(a) arising from an improvement or work related to the land which is contracted for or commenced prior to Date of Policy; or

(b) arising from an Improvement or work related to the land which is contracted for or commenced subsequent to Date of Policy and which is financed in whole or in part by proceeds of the Indebtedness secured by the Insured mortgage which at Date of Policy the Insured as advanced or is obligated to advance; (Piraino Aff. Ex. 2.) The Policies' coverage was subject to conditions and stipulations, including exclusion based on paragraph 8(c), which stated that "[t]he Company shall not be liable for loss or damage to any insured for liability voluntarily assumed by the insured in settling any claim or suit without the prior written consent of the Company." (Id.) (emphasis added).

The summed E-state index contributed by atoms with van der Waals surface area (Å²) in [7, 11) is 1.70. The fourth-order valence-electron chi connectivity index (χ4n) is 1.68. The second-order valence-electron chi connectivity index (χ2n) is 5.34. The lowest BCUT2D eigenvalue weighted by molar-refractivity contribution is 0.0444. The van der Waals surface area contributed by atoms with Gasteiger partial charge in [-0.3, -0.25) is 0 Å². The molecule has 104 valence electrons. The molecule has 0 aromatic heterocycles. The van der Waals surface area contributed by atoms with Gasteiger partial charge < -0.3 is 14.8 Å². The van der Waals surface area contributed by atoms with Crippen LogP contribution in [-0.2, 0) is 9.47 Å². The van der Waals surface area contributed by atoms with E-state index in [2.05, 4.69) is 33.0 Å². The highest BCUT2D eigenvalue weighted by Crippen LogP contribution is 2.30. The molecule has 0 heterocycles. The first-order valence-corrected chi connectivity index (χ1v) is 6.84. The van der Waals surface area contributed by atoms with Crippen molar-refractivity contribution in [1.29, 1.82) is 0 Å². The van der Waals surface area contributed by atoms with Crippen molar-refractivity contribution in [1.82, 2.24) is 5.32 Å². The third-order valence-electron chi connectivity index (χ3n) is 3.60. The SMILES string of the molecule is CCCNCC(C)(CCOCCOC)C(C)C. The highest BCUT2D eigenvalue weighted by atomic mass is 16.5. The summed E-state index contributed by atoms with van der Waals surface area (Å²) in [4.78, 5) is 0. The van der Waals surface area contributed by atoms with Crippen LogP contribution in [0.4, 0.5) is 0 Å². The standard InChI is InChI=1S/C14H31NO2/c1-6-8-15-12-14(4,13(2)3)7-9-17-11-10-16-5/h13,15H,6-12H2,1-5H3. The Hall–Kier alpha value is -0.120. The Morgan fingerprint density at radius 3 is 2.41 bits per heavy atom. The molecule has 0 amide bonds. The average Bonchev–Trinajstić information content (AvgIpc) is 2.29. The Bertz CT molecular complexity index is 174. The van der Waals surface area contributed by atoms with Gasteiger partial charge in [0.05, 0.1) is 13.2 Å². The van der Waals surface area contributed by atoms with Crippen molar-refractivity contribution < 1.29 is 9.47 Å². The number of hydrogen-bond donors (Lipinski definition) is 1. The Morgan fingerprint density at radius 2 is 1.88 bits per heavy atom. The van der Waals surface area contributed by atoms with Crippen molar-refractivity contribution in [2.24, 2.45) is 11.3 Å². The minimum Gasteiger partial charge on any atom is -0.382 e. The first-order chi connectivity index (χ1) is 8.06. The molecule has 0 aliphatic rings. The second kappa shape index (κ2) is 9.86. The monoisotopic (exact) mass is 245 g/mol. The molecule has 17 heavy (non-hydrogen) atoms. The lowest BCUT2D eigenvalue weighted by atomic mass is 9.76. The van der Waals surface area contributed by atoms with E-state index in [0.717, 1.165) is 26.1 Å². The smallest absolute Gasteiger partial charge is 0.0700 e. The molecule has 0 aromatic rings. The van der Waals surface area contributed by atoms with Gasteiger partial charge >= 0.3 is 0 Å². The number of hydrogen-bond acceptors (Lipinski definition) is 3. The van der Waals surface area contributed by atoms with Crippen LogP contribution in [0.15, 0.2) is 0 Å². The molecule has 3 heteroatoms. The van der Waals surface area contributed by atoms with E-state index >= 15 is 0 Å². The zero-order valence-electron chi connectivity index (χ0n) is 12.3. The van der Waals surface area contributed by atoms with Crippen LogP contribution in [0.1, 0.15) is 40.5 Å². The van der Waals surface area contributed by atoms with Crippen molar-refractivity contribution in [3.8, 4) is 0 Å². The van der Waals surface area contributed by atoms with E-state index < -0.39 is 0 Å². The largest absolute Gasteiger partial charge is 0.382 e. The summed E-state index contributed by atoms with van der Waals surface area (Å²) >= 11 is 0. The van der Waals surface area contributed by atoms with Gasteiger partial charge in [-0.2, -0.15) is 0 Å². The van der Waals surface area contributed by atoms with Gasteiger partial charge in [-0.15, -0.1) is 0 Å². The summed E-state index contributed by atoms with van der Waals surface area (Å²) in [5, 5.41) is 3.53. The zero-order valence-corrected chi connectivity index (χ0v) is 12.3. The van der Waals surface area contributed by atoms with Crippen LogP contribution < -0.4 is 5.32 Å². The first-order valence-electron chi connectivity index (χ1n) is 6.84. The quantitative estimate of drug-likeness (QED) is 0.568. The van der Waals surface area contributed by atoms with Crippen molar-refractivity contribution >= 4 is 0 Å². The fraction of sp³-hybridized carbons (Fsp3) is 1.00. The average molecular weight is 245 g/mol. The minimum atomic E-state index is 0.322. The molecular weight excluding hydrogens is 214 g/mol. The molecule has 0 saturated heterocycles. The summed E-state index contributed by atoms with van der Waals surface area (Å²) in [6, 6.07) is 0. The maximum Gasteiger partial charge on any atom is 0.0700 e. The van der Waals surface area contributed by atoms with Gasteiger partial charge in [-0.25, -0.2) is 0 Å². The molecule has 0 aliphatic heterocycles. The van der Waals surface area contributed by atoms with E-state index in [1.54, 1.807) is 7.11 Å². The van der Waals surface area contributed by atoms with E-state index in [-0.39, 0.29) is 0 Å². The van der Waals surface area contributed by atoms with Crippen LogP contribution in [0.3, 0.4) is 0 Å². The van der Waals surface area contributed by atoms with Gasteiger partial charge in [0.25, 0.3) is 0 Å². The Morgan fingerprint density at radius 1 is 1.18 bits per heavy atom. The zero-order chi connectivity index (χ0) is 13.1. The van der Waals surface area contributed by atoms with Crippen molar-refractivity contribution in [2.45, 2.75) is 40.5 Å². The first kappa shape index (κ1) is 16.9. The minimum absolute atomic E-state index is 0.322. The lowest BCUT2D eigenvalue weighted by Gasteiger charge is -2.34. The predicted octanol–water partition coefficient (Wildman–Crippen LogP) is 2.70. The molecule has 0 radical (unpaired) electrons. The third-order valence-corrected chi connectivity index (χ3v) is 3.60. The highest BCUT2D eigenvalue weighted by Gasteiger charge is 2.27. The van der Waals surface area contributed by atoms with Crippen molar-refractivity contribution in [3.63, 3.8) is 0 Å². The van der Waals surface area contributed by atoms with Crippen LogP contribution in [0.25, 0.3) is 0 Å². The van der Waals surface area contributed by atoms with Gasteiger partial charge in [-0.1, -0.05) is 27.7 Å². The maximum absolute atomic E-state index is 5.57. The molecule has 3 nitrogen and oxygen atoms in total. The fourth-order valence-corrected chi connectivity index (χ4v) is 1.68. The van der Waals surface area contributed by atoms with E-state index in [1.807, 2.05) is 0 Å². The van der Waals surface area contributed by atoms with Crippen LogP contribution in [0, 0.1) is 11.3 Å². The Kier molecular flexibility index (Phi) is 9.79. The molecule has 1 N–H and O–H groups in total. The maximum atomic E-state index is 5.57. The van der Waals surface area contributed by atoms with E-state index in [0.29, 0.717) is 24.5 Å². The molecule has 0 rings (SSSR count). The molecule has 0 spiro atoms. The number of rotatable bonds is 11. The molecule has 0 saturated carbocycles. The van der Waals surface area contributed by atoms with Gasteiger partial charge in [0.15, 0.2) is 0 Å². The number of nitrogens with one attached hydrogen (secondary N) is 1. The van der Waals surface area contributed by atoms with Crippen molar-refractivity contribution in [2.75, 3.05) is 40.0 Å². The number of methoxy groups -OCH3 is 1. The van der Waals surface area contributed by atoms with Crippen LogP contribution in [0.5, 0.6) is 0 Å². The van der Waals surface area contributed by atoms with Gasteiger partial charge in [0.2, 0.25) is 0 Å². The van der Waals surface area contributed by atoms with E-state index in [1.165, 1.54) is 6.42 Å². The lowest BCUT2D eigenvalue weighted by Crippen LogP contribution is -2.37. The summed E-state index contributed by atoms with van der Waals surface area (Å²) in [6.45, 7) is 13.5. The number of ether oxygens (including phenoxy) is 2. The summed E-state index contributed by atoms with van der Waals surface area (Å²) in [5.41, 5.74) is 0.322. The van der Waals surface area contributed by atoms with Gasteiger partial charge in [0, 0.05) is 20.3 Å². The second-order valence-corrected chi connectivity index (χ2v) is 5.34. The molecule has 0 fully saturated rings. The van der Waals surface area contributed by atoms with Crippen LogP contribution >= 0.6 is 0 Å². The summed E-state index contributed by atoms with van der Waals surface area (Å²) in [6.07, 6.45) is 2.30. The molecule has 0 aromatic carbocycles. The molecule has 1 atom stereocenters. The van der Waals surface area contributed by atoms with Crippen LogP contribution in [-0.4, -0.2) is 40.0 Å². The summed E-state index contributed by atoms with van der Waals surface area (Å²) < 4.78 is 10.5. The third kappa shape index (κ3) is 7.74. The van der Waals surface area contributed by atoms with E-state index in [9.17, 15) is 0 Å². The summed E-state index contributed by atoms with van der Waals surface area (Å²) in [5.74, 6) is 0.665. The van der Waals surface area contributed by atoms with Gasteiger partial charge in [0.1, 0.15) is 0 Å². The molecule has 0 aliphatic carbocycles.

On November 22, 2006, A. Teichert & Son, Inc. ("Teichert") filed an action in Sacramento Superior Court against GSJ (the owner of the property), International Fidelity Insurance Company (a bonding company) ("IFIC"), and plaintiff to recover $878,156.23 for labor and materials that Teichert allegedly supplied to the property. (Request for Judicial Notice, Ex. 7.) Plaintiff was named as a defendant in the third cause of action for foreclosure of mechanic's lien and the sixth cause of action for enforcement of bonded stop notice. (Id.) IFIC filed a first amended cross-complaint in the Teichert Action on June 6, 2007, which included claims against plaintiff related to a set aside agreement. (Request for Judicial Notice, Ex. 8.)